Local graduates featured in ‘New Montana Voices’

December 22, 2018

High school students from around the state are the “New Montana Voices.”

The first edition of “New Montana Voices,” a 238-page book featuring poetry, prose and photographs by high school students is out now. The book includes interviews with some of the students and an introduction by Montana Poet Laureate Lowell Jaeger of Kalispell.

The publication was the idea of Creston area resident Steve Moore, in collaboration with Jaeger, and Brian Schott of the Whitefish Review literary journal, who assisted with judging.

Moore thought of the idea while sitting on his back porch reading the news on a controversial topic and thought what was missing were the voices of youth who may be impacted by the decisions adults were making decades down the road.

Moore said his first thought was to have students submit work on a specific theme, such as water, to learn what their thoughts were.

“The more I thought about it, the more I thought it would be limiting,” Moore said. He ultimately decided to leave it open.

Moore said he wanted to provide a platform for teenagers, whether they were in school or not, the opportunity to express themselves through a creative outlet.

“I think there are a lot of social cliches that get attributed to them so they can be swept off the table and not listened to - ‘Oh, they’re just a teenager; they don’t have life wisdom or life experience. We don’t have to listen to them,’” he said. “As that gets internalized, they begin to discount the validity of their own voices.”

With “New Montana Voices,” Moore hopes to get the message across that youth are worth listening to beyond their classroom assignments and social circles. He said art is a perfect avenue to process complicated issues or experiences going on in their lives.

In order “to get their attention,” he incentivized students to participate with monetary prizes. What resulted, he said, was illuminating and powerful. Students tackled a range of topics and emotions such as life and death; hope and suffering; beauty and wonder; forgiveness and love; family and home - even the thrill and heartbreak of a baseball game.

“I was real impressed with the various themes. There are some really, really, courageous submissions,” Moore said.

One of the complicated themes Meredith Miele, a Glacier High School graduate, tackled was the experience of feeling suffocated. Four of six of her photographs featured in the book are part of a series in which she explored how to embody discomforting thoughts in a physical way through different poses and props.

In an artist’s statement that appears in the book Miele, now a freshman majoring in studio art at Montana State University, said: “I chose this topic because I often feel suffocated by society. The purpose of this body of work is to shed light on how all people can struggle internally. They seem extraordinarily dark, but they aren’t in reality because everyone struggles with these things. They should be considered normal but are often stigmatized and thought to be bad.”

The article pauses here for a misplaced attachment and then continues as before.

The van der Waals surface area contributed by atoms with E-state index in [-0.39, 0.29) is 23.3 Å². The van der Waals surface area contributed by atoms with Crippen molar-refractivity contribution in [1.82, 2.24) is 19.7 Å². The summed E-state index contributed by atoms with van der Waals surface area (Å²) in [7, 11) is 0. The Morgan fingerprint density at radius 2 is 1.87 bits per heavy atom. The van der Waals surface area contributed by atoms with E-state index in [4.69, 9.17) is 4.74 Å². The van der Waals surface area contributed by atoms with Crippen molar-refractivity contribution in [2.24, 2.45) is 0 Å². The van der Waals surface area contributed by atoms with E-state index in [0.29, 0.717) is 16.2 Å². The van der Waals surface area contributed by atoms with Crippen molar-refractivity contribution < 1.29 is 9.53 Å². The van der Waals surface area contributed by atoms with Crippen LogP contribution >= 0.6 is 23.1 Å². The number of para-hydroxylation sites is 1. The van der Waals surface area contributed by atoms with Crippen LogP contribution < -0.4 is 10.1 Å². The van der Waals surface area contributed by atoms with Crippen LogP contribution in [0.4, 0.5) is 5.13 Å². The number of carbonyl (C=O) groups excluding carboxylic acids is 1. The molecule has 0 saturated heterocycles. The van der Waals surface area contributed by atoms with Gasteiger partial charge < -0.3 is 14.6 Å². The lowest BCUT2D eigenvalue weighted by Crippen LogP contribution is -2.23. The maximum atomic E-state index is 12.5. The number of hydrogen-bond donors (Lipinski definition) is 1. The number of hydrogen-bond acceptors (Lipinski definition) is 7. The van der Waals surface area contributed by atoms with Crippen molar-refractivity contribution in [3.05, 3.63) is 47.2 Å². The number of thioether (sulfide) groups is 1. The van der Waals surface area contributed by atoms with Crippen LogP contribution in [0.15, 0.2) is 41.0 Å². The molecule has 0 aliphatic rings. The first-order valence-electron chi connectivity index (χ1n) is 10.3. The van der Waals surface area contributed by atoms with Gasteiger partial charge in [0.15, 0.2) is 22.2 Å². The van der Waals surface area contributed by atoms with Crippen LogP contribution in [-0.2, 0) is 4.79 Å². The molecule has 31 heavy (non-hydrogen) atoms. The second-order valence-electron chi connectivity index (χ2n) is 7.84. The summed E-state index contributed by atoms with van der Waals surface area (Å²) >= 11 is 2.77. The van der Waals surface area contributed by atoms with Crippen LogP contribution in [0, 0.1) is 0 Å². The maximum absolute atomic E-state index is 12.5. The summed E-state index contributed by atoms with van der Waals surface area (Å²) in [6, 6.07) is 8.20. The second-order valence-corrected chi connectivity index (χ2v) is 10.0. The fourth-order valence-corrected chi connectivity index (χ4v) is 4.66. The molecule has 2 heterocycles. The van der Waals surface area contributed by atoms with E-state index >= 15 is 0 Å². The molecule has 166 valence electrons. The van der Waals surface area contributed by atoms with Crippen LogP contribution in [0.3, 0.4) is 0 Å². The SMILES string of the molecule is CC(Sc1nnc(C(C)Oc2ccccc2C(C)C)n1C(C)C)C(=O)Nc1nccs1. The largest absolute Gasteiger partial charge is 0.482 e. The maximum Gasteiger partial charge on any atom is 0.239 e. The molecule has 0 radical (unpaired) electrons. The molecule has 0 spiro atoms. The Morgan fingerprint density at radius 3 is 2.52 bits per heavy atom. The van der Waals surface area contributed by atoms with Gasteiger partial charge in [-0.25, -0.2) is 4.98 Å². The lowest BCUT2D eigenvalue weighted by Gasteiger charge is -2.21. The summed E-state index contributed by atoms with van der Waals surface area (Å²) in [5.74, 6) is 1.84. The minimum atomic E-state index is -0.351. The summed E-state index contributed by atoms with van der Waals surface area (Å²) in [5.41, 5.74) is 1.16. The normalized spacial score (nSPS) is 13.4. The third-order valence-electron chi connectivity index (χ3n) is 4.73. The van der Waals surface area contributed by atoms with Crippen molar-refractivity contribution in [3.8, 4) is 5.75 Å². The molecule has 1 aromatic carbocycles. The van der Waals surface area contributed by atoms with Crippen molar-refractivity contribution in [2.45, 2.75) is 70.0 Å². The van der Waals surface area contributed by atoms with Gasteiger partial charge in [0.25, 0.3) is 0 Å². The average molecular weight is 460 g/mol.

She shared first place in the second semester photography category for her submissions.

Getting the desired outcome took time, Miele said. The project took a year to complete as her high school senior project for an Advanced Placement 2-D Studio Design class.

“I would say my favorite part, or parts, was first, thinking of the idea. I really love editing. The pictures you see took a lot of editing - superimposing images in Photoshop,” she said.

At the end of the day, selecting the “best” photos from hundreds or thousands of images is challenging. What it comes down to is minor details, according to Miele and Caden Jordt, a Glacier High School graduate who is now a freshman at Montana State University, majoring in psychology.

Jordt also shared first place in the second semester photography category. Six of his photographs are featured in the book in addition to some of his poems.

“I tried to pick the photos that, I think, in my eye best represented my understanding of what photography is as an art form,” Jordt said.

Jordt gravitates toward capturing spontaneous, or unplanned moments. He is also drawn to light.

“What makes me stop and pull out my camera to take a picture is lighting. Lighting is the most eye-catching thing. Like the sun coming through trees, it reaches out and draws my attention, forces me to look or focus,” Jordt said. “A lot of my photographs have to do with dynamic lightening.”

As far as poetry, he enjoys free verse, going into it without a specific theme, which is a commonality of the work written by other students that appears in the book.

“I think a lot of it is just synthesizing a lot of thoughts I have in my head,” Jordt said, “and put it in equally complex writing that’s open to interpretation.”

The next submission deadline for “New Montana Voices,” is May 15, 2019.

All youth who are of high school age (grades 9-12) are eligible to submit their work. Teens do not have to be traditional students to participate, according to Moore. He encourages teens who may be incarcerated, homeless or in a treatment/group home, to participate, the idea being to gain a variety of perspectives.

The top three submissions in each category for first and second semester are awarded 150, and $50.

Copies of “New Montana Voices” are available for purchase at the Flathead Valley Community College store.

For more information, or to submit entries visit at https://www.newmontanavoices.com. For more information people also may email steve@newmontanavoices.com.

Reporter Hilary Matheson may be reached at 758-4431 or hmatheson@dailyinterlake.com.

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